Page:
OR WAIT null SECS
© 2023 MJH Life Sciences™ and Diagnostic Imaging. All rights reserved.
Comparing patients with and without comorbidities ranging from emphysema and tuberculosis to chronic obstructive pulmonary disease (COPD), researchers found that cancer detection rates and false-positive rates remained similar in lung cancer screening.
Emerging research suggests no statistically significant differences in lung cancer detection between patients with no lung-related comorbidities and those with at least one lung-related comorbidity.
For the prospective multicenter study, recently published in JAMA Network Open, the researchers compared lung cancer screening (LCS) results between 335 patients who had at least one lung-related comorbidity and 276 patients who had no lung-related comorbidities.1 The mean age of the study population was 64 and slightly over half of the cohort were men (308 men), according to the study. The reported comorbidities included chronic obstructive pulmonary disease (COPD), asthma, pulmonary fibrosis, silicosis, chronic bronchitis, emphysema, tuberculosis, asbestosis, sarcoidosis, and bronchiectasis.
The study authors found that 16 percent of people with lung-related comorbidities had positive LCS findings at baseline in comparison to 11.1 percent of those without lung-related comorbidities. Upon a subsequent lung screening examination, 12.3 percent of those with comorbidities had positive lung cancer findings in comparison to 10.6 percent of those without morbidities, according to the study. The researchers also noted a 13.0 per 100 false-positive rate (FPR) among patients with lung-related comorbidities in comparison to a 9.3 per 100 FPR in patients without comorbidities.1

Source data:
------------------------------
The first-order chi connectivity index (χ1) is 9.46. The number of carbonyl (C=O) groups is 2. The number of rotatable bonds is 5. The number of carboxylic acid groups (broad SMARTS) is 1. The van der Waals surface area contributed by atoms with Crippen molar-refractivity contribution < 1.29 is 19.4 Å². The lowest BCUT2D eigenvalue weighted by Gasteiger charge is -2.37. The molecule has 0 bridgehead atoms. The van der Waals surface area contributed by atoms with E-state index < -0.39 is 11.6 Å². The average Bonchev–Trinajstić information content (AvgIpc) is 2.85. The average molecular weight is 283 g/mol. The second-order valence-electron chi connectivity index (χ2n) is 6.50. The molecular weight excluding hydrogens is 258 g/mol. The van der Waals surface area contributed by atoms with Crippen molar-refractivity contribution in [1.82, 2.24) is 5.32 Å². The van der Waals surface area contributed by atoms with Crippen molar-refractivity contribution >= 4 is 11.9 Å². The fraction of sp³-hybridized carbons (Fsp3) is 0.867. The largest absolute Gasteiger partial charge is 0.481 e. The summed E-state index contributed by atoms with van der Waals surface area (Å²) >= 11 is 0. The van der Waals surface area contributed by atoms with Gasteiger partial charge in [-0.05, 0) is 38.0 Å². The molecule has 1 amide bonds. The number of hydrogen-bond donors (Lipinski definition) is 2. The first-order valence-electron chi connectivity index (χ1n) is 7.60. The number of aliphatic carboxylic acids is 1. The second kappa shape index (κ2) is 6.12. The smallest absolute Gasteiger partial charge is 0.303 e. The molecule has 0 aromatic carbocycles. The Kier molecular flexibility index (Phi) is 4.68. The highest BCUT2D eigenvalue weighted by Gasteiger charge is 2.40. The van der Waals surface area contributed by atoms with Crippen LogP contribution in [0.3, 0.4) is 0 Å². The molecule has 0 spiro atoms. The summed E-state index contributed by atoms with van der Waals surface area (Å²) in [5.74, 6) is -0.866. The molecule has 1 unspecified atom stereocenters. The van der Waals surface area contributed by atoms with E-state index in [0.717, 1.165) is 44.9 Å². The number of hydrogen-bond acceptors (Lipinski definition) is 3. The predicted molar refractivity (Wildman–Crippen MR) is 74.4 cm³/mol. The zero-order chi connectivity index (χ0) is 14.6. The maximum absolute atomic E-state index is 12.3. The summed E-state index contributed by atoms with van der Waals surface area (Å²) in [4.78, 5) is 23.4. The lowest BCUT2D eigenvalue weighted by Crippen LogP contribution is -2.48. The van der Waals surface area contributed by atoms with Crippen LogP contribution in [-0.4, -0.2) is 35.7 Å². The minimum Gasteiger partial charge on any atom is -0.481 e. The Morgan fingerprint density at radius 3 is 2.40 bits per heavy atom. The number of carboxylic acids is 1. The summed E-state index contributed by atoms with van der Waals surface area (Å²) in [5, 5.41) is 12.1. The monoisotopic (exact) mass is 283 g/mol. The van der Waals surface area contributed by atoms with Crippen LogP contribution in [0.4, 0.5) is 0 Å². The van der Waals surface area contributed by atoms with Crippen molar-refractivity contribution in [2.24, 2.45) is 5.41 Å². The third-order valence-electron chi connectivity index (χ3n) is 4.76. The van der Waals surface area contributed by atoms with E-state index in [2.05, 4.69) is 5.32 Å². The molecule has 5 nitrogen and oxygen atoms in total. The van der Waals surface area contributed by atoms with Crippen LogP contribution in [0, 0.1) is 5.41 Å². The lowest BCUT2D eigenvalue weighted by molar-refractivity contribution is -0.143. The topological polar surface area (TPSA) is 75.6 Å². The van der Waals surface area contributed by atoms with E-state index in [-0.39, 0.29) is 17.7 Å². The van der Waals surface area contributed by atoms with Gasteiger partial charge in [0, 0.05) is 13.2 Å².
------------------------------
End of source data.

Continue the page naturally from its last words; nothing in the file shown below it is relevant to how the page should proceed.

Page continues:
“There were no significant differences in positive LCS examinations, (cancer detection rate), or FPR based on the presence of lung-related comorbidity,” wrote Louise M. Henderson, Ph.D, MSPH, a professor of radiology and director of the Epidemiology Research Team at the University of North Carolina, and colleagues.
Henderson and colleagues suggested that one of the contributing factors to a lack of differences in LCS findings may have been a lack of health insurance in 7.2 percent of the study population.
“This group may be more likely to postpone follow-up care after a positive LCS finding, leading to a lower observed rate of cancer detection and a higher rate of false-positive reports within 365 days,” noted Henderson and colleagues.
The researchers found that people with lung-related comorbidities were more likely to be female (53.7 percent), White (84.4 percent) and have high school or less education (46.7 percent).1 In comparison to the National Lung Screening Trial (NLST), Henderson and colleagues noted a higher prevalence of self-reported comorbidities including CPOD (45.7 percent vs. 17.5 percent) and asthma (14.6 percent vs. 6.2 percent).1,2
“The higher prevalence of comorbidities during LCS at the population level compared with NLST warrant incorporation of comorbidities into screening decisions because they affect general health status and, based on severity, may affect the balance of risks and benefits observed in the NLST,” pointed out Henderson and colleagues.
In regard to study limitations, the authors noted a lack of detail on the severity of the comorbidities noted in the study as well as the self-reporting of the comorbidities. They also acknowledged possible under- or overdiagnosis of COPD in the study population as well as the possibility of patients being lost to follow-up if they sought treatment at another facility.
1. Metwally EM, Riviera MP, Durham DD, et al. Lung cancer screening in individuals with and without lung-related comorbidities. JAMA Netw Open. 2022;5(9):e2230146. Doi:10:1001/jamanetworkopen.2022.30146.
2. National Lung Screening Trial Research Team; Aberle DR, Adams AM, Berg CD, et al. Baseline characteristics of participants in the randomized national lung screening trial. J Natl Cancer Inst. 2020;102(23):1771-9.